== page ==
By Marty Roney
The Montgomery Advertiser
PRATTVILLE, Ala. — A police department video chronicles the arrest at the center of a South Korean man's federal lawsuit alleging excessive use of force by five Prattville officers.
Chang Ho Lee of Prattville filed the lawsuit in July. The suit names five officers and alleges they used excessive force during his traffic arrest Sept. 22, 2012. The lawsuit goes on to claim that officers purposefully didn't video the arrest.
The Montgomery Advertiser received a copy of the video through a Freedom of Information request. Prattville Police Chief Mark Thompson and City Attorney David McDowell have declined to comment on the incident, citing a pending criminal trial and the lawsuit. Both men did say that the video, which runs about 40 minutes, was not edited before being turned over to the newspaper.
The suit stipulates Lee ran a red light about 1 a.m. while he was driving home. He noticed a patrol car was in the area and pulled over and waited for officers, according to the lawsuit. The suit states he told officers he drank alcohol earlier that evening and says Lee wasn't impaired when he ran the light.
The alleged abuse occurred after officers had Lee blow into a Breathalyzer to test his blood-alcohol content. The officer with the Breathalyzer is shown on the video instructing Lee how to blow into the device. The officer told other officers Lee wasn't blowing into the device properly, that he was blowing out of the side of his mouth. The device registered a BAC of .06, and it was at that time when Lee was told he was being arrested. A BAC of .08 is considered intoxicated for purposes of a charge of driving under the influence.
A struggle began after Lee was told he was under arrest, and officers tried to handcuff him. At that time the video screen goes dark, but the audio portion of the tape continues. It appears on the video that the camera the officer was using was attached to the front of his uniform shirt, and that the camera was knocked to the ground once the struggle began.
One officer is heard several times in the audio ordering Lee to give the officer his hands. The struggle lasted three to five minutes. About one minute into the struggle, another officer is heard to say "Tase that mother----!"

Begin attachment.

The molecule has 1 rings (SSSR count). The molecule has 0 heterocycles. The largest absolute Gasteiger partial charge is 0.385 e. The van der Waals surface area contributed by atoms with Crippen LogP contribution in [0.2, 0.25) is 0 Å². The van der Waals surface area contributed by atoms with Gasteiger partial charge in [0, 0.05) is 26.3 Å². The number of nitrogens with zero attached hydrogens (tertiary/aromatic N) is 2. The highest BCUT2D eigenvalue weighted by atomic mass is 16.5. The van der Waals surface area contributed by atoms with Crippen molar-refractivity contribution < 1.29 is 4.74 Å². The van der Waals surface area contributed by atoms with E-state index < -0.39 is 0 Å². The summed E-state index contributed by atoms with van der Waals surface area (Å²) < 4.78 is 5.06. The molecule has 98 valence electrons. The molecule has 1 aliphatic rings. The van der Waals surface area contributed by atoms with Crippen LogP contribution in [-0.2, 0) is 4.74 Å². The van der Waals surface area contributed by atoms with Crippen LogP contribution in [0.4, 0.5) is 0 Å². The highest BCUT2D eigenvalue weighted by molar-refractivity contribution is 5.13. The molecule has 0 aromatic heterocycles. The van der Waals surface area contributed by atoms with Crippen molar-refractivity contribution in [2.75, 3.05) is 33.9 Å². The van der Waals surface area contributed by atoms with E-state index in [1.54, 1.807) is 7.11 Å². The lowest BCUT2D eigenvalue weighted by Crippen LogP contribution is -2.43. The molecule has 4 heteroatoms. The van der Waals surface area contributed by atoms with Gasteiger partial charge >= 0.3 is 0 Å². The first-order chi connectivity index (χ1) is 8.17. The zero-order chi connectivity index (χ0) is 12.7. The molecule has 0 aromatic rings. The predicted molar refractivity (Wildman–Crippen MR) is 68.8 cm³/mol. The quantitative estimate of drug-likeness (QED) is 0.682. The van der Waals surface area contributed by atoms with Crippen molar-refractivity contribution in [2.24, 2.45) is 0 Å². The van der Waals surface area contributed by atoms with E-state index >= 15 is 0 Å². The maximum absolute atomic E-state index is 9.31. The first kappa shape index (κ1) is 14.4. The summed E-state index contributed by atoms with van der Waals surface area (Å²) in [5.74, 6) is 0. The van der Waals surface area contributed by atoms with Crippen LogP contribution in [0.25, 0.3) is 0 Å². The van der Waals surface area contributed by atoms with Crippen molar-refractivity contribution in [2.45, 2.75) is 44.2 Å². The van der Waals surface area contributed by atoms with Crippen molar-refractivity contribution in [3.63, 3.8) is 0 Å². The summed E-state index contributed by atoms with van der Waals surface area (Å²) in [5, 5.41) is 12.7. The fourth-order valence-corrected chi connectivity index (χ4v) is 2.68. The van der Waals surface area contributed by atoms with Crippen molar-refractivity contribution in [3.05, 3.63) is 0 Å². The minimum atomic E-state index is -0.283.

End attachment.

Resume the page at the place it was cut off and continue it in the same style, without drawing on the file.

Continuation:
The audio captures the electric pops of the stun gun being deployed, followed by the screams of Lee. The struggle continues and the electric pops are heard again, followed by screams and Lee apparently telling officers, "I'm hurting."
The struggle ends, and the officer retrieves the camera that had been knocked to the ground and reattaches it to his shirt. The footage shows Lee, handcuffed on the ground, with a bloody right elbow. Officers say medics from the fire department are on the way to check Lee out, which is standard procedure when a Taser is used on a person. Lee is moved to the curb and is shown sitting cross-legged with his hands cuffed behind him.
As medics arrive, officers show them where Lee had been Tased several times.
As medics are dressing Lee's bleeding elbow, an officer is heard on the tape saying, "Mr. Lee, do you want to go to the hospital?"
"No," Lee answers.
Another officer questions whether Lee understood what the first officer said.
The first officer repeats, "Mr. Lee, do you want to go to the hospital?"
"No problem," Lee answers.
Lee was charged with public intoxication, resisting arrest and running a red light, Prattville Municipal Court records show. He was found guilty of those charges, and he appealed the case to Autauga County Circuit Court, courthouse records show. His case was set to come up in the criminal docket that begins Monday but has been continued to Dec. 9, courthouse records show.
Tom Azar, one of Lee's attorneys in the criminal case, said the video will play a key role in the trial. Azar is not involved in the federal lawsuit. Azar's co-counsel is Young Ui Cho Gregg, who also represents Lee in the federal lawsuit.
"I think the jury will see plainly that Mr. Lee was in control of his faculties and cooperative with officers up until he was Tasered several times," Azar said. "We don't feel his actions constitute resisting arrest. We feel he was reacting to the treatment he was receiving.
"As to the public intoxication charge, we feel the evidence will show that the level of alcohol in Mr. Lee's system does not approach the level required in the statute."
Azar said the language barrier could have played a role in the incident.
"I think the video plainly shows Mr. Lee may have had problems understanding the officer's directions when it comes to how the officer wanted him to blow into the Breathalyzer," he said.
All three charges against Lee are violations and aren't considered felonies or misdemeanors, said Jessica Sanders, assistant district attorney.
Gregg declined to comment on what the video shows or how it will affect the pending federal lawsuit.
McClatchy-Tribune News Service
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